It’s funny how we all work differently. When it comes to writing a blog or an essay or even a letter, some people plan it out physically, they like to do dot points and flow charts and diagrams. Me, I tend to do most of the working out in my head. I tend to think it through, plan how I’m going to get started and what my main points will be, and then I’ll sit down and start typing. Occasionally I’ll write something down or do some dot points, but not very often. I tend to get a plan in my head then sit down and write it, quite often in one sitting, and then sit back and review (and get Emily to proof read) afterwards. So when it came to writing this blog, I thought I had it all worked out. I had my understanding of the subject, patience, and I had a rough idea where I was going to go with it. Then this afternoon I was looking up quotes to turn into a social media post and my ideas got thrown out the window. I found a quote which made me realise that my concept of patience was missing the point, that it was only half the story and that in order to truly have patience as part of my character I needed to get a bigger understanding of what it truly meant. So, new plan: we’re going to take a look at the quote I found and then unpack it with the story of a man named Joseph.
The quote I found was by Joyce Meyer and this is what it says “Patience is not the ability to wait but the ability to keep a good attitude while waiting.” You see, I was all prepared to write a blog on the actions of patience, but I was skipping over the attitude. And when it comes to our character, it is our attitude that matters. Our attitude directs our actions which then demonstrate our character. To see this in action let’s take a look at a guy named Joseph. You’ve probably heard of Joseph, or at least of his technicoloured dream coat. Joseph’s story can be found in the Bible in the book of Genesis from chapter 37 through to chapter 50. We’re not going to go through the whole thing today, just a couple of key events in Joseph’s life where he demonstrated the character trait of patience.
Joseph was the youngest of a number of brothers, and he was his father’s favourite, which made his older brothers more than a little jealous. One day, when he was 17, he had a dream that one day he would rule over his brothers. Instead of keeping the vision to himself, Joseph went and told his brothers, who promptly threw him into a pit and then sold him into slavery. It would have been easy enough for Joseph to give up at this point, to think “well that dream’s never going to come true”. But instead of giving up and getting bitter, Joseph chooses to be patient and work diligently for his master, who responds by promoting him to first in command. Then one day, his master’s wife tried to get Joseph to sleep with her. Joseph refused and ran away, and in her anger she accused him of trying to rape her. Joseph was thrown into prison, and again it would have been easy to assume that his dream would amount to nothing. But again Joseph chose to remain patient, and again his attitude and approach stood out. He caught the eye of the prison warden who gave him responsibility for the other prisoners and for what happened in the prison. Whilst in the prison he met two of Pharaoh’s former servants who both had dreams that needed interpreting. It would have been understandable for him to stay well clear of this given where his dream had gotten him, but instead he interpreted the dreams for the men. One of the dreams was positive, the other not so much, but both of them came true. This action was the catalyst for Joseph later getting out of prison and eventually becoming second in command in Egypt.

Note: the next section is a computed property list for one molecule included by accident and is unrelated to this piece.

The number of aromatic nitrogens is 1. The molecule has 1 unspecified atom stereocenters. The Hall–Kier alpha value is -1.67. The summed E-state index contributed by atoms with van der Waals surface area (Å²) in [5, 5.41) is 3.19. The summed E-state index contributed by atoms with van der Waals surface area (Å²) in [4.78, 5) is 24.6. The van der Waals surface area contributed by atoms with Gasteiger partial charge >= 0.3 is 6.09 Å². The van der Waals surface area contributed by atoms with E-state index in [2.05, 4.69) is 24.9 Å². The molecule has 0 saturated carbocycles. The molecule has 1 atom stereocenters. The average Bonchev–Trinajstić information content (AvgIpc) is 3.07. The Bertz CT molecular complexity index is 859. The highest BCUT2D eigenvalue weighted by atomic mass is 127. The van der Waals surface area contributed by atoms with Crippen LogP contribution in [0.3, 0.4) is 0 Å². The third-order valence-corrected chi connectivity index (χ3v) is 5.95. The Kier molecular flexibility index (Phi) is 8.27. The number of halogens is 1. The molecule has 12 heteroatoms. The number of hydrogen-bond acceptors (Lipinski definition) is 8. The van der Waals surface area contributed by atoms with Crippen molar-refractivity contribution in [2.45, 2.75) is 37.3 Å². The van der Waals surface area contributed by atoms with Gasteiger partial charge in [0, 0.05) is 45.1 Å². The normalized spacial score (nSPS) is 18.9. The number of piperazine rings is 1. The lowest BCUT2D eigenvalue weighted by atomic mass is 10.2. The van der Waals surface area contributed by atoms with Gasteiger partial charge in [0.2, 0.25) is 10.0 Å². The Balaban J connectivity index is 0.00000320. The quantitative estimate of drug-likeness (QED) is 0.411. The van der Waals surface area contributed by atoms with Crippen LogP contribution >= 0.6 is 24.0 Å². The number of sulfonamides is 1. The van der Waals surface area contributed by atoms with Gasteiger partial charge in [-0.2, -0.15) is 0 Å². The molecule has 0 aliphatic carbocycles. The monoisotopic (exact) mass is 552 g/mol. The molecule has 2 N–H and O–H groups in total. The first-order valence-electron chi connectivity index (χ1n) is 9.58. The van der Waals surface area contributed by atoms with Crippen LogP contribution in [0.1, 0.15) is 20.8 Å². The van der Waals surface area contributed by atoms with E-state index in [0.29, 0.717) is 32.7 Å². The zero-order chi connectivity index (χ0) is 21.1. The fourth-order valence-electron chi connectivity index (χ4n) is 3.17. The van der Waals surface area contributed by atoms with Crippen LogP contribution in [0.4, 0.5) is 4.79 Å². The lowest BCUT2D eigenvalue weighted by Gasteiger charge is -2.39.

Joseph showed patience in a situation where most of us would have given up, that in and of itself makes him someone who we can learn from. But it’s not just what he did that stands out, it’s how he did it. I don’t think anyone who reads this story would have questioned Joseph getting angry, or bitter or vengeful. But instead we see the patience that shines through his character through his actions. He chooses to remain positive in every situation he is in, and do his best to live in a way which has a positive impact on those around him. He chooses to wait and trust that things will work themselves out, and that the purpose placed on his life will come to pass when the time is right. By doing this we can see that his character stood out to those he came into contact with, and even though he started out in low positions (slave and prisoner) he was able to have a positive impact wherever he went.
Joseph’s story may have happened a few thousand years ago, but there are things we can learn from it today. The more I reflect on his story, the more I realise that my understanding and concept of patience needs to grow. I look at my own life and I see the frustration and the questioning when things don’t happen as quickly as I think they should. When I think I’m on the right path but don’t arrive at my destination as quickly as I’d like I get impatient and start asking “why do I bother?” instead of “who can I help?” or “how can I get there faster?” instead of “what can I learn?”. Because maybe having patience as a character trait is less about the waiting itself and more about who we can help while we’re there. Maybe it’s less about the length of time and more about the lessons learned.
How are you with patience? Are you able to find the opportunities in times of waiting, or do you get crabby and just want to get there now? Do you look to make the most of the situation or just to find a shortcut? What can you do differently this week to take on an attitude of patience?